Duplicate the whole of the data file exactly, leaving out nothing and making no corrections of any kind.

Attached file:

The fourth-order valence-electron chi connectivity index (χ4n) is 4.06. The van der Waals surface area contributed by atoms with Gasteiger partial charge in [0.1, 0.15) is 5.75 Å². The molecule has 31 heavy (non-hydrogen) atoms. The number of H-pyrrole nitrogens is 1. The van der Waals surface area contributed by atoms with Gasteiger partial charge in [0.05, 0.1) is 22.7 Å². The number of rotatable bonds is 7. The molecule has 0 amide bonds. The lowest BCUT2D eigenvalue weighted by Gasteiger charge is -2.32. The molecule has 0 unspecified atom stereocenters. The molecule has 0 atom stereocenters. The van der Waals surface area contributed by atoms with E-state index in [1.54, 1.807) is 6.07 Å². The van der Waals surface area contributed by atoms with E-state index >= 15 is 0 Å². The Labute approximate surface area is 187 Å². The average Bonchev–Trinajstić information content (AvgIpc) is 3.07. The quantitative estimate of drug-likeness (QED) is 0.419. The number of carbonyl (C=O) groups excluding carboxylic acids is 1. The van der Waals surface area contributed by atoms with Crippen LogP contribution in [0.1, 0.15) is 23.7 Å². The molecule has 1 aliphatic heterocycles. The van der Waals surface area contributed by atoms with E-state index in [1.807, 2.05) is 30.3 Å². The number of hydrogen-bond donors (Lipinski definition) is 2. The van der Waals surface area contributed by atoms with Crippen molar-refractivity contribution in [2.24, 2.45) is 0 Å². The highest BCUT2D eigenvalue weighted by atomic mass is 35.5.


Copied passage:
The fourth-order valence-electron chi connectivity index (χ4n) is 4.06. The van der Waals surface area contributed by atoms with Gasteiger partial charge in [0.1, 0.15) is 5.75 Å². The molecule has 31 heavy (non-hydrogen) atoms. The number of H-pyrrole nitrogens is 1. The van der Waals surface area contributed by atoms with Gasteiger partial charge in [0.05, 0.1) is 22.7 Å². The number of rotatable bonds is 7. The molecule has 0 amide bonds. The lowest BCUT2D eigenvalue weighted by Gasteiger charge is -2.32. The molecule has 0 unspecified atom stereocenters. The molecule has 0 atom stereocenters. The van der Waals surface area contributed by atoms with E-state index in [1.54, 1.807) is 6.07 Å². The van der Waals surface area contributed by atoms with E-state index >= 15 is 0 Å². The Labute approximate surface area is 187 Å². The average Bonchev–Trinajstić information content (AvgIpc) is 3.07. The quantitative estimate of drug-likeness (QED) is 0.419. The number of carbonyl (C=O) groups excluding carboxylic acids is 1. The van der Waals surface area contributed by atoms with Crippen LogP contribution in [0.1, 0.15) is 23.7 Å². The molecule has 1 aliphatic heterocycles. The van der Waals surface area contributed by atoms with E-state index in [1.807, 2.05) is 30.3 Å². The number of hydrogen-bond donors (Lipinski definition) is 2. The van der Waals surface area contributed by atoms with Crippen molar-refractivity contribution in [2.24, 2.45) is 0 Å². The highest BCUT2D eigenvalue weighted by atomic mass is 35.5.